Republicans came into this election cycle licking their chops over the unique opportunity they have in the Senate, where Democrats will defend 26 seats to the GOP’s nine. Ten of those races will take place where incumbent Democrats have to defend seats in states that Donald Trump won in 2016. If the GOP picks up even half of those seats, they’ll have a firm majority for the remainder of Trump’s term.

Prospects for pickups outside those seats look grim — or do they? The New York Times sent up a warning about New Jersey, where Democrats decided to stand by Robert Menendez despite his trial and Senate Ethics probe over corruption allegations. After squeaking by an unknown primary opponent, Menendez is suddenly looking vulnerable:

In theory, Mr. Menendez, 64, should win easily: Registered Democratic voters outnumber Republicans by nearly 900,000; President Trump remains deeply unpopular; contested congressional races are energizing Democrats; and he has the backing of a Democratic machine that still has enough clout to deliver victory.

But despite the advantages, Mr. Menendez has shown signs of weakened support. In the primary, Lisa McCormick, a small-business owner and unknown candidate with virtually no money, managed to win nearly 40 percent of the vote. A significant number of voters view Mr. Menendez unfavorably, according to recent polls. Real Clear Politics, a nonpartisan polling aggregate site, downgraded Mr. Menendez’s chances from “likely Democrat” to “leans Democrat.”

His Republican opponent, Bob Hugin, 64, a wealthy former pharmaceutical executive, has already spent $15 million of his own money on the race, largely on negative attack ads. New Jersey residents tuning into the World Cup were constantly reminded of Mr. Menendez’s federal corruption trial. A recently formed separate super PAC called Integrity NJ that focuses on defeating Mr. Menendez has already raised over $2 million.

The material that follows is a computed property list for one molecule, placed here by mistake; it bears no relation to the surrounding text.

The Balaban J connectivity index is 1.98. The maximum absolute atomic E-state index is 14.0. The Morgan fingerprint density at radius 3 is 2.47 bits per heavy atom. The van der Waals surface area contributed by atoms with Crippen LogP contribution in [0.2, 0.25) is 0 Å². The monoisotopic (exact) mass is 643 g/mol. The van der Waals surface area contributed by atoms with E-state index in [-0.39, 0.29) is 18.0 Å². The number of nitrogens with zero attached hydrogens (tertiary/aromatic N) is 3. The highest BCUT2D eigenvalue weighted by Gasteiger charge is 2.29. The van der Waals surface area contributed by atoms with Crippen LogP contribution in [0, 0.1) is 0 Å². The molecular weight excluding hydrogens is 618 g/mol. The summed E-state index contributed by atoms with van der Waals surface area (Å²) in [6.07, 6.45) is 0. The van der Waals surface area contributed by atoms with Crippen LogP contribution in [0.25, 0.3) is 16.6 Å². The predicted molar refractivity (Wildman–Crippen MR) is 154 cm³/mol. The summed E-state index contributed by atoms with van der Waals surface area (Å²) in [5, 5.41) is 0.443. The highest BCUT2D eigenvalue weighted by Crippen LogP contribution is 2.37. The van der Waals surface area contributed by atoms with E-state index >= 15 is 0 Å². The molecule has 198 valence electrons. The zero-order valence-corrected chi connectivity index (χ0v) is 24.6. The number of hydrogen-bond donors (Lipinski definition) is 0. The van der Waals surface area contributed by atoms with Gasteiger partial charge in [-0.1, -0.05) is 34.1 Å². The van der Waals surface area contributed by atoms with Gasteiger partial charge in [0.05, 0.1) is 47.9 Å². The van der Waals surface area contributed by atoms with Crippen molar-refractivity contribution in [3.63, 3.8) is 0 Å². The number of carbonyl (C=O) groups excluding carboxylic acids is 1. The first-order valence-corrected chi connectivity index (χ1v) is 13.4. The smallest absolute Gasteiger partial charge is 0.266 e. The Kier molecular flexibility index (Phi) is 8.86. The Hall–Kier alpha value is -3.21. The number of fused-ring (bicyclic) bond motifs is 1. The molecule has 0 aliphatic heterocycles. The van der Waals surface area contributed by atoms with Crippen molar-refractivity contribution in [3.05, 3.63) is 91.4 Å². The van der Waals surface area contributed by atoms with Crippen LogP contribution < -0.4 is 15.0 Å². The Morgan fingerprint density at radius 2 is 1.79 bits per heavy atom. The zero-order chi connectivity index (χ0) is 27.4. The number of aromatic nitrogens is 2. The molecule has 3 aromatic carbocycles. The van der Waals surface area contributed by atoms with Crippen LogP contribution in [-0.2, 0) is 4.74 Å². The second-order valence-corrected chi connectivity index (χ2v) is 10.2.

Just how much risk is there for Democrats in New Jersey? Hillary Clinton won the state 55/41 in 2016, only slightly off from Barack Obama’s 58/41 performance four years earlier. Menendez won that 2012 race 58/40 against state senator Joe Kyrillos. Without a presidential or gubernatorial race on the ticket, however, turnout and Menendez’ smelly reputation might make this at least an interesting race.

The bigger risk is the need to commit resources to defend the seat. Hugin’s self-funding, unlike Kyrillos, although other groups are coming to Hugin’s aid and the RNC is likely to turn up the volume on its efforts. Democratic committees haven’t spent much money there yet, but Menendez says that the DSCC might start contributing some resources. If so, it will necessarily shift them from resources meant to strengthen some of the red-state Democrats fighting for their political lives in places like Indiana, West Virginia, Missouri, and North Dakota, among others. The state party is now fundraising to help Menendez out, which will distract them from some of the important House races they want to support. Menendez could end up being a drain that might tilt other races outside and inside of New Jersey besides his own.

If so, Democrats deserve what they get for continuing to support Menendez. His corruption trial ended with a hung jury largely because prosecutors couldn’t quite meet the McDonnell bar in proving quid pro quo, but the favors that flowed back and forth between Menendez and Medicare scam artist Salomon Melgen was bad enough to warrant expulsion from the Senate. Instead of looking for a new candidate with a better handle on ethics, Democrats doubled down on Menendez. He’ll probably survive in the election, but a loss would serve Democrats right.